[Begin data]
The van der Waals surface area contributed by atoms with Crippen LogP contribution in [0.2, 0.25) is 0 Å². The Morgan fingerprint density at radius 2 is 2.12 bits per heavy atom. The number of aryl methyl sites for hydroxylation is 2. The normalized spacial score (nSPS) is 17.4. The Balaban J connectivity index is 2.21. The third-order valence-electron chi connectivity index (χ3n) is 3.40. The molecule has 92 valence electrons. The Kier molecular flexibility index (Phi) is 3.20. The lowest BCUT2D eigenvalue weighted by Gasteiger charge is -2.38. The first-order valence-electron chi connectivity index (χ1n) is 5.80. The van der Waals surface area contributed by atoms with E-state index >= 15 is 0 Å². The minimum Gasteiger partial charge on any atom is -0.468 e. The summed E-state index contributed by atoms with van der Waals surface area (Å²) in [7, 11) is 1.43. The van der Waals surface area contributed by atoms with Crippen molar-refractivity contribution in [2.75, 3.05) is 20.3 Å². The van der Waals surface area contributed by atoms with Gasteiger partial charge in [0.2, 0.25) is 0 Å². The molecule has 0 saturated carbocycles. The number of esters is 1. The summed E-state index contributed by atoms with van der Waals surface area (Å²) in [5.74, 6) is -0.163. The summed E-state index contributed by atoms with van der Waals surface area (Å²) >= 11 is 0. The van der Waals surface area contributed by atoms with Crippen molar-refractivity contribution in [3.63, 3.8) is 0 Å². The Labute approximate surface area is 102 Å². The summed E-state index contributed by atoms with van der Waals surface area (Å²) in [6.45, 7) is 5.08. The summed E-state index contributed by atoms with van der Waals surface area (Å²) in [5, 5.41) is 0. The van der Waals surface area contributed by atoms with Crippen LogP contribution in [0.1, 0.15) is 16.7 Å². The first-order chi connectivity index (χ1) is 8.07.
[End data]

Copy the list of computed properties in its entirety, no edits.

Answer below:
The van der Waals surface area contributed by atoms with Crippen LogP contribution in [0.2, 0.25) is 0 Å². The Morgan fingerprint density at radius 2 is 2.12 bits per heavy atom. The number of aryl methyl sites for hydroxylation is 2. The normalized spacial score (nSPS) is 17.4. The Balaban J connectivity index is 2.21. The third-order valence-electron chi connectivity index (χ3n) is 3.40. The molecule has 92 valence electrons. The Kier molecular flexibility index (Phi) is 3.20. The lowest BCUT2D eigenvalue weighted by Gasteiger charge is -2.38. The first-order valence-electron chi connectivity index (χ1n) is 5.80. The van der Waals surface area contributed by atoms with E-state index >= 15 is 0 Å². The minimum Gasteiger partial charge on any atom is -0.468 e. The summed E-state index contributed by atoms with van der Waals surface area (Å²) in [7, 11) is 1.43. The van der Waals surface area contributed by atoms with Crippen molar-refractivity contribution in [2.75, 3.05) is 20.3 Å². The van der Waals surface area contributed by atoms with Gasteiger partial charge in [0.2, 0.25) is 0 Å². The molecule has 0 saturated carbocycles. The number of esters is 1. The summed E-state index contributed by atoms with van der Waals surface area (Å²) in [5.74, 6) is -0.163. The summed E-state index contributed by atoms with van der Waals surface area (Å²) >= 11 is 0. The van der Waals surface area contributed by atoms with Crippen molar-refractivity contribution in [3.63, 3.8) is 0 Å². The Labute approximate surface area is 102 Å². The summed E-state index contributed by atoms with van der Waals surface area (Å²) in [6.45, 7) is 5.08. The summed E-state index contributed by atoms with van der Waals surface area (Å²) in [5, 5.41) is 0. The van der Waals surface area contributed by atoms with Crippen LogP contribution in [0.1, 0.15) is 16.7 Å². The first-order chi connectivity index (χ1) is 8.07.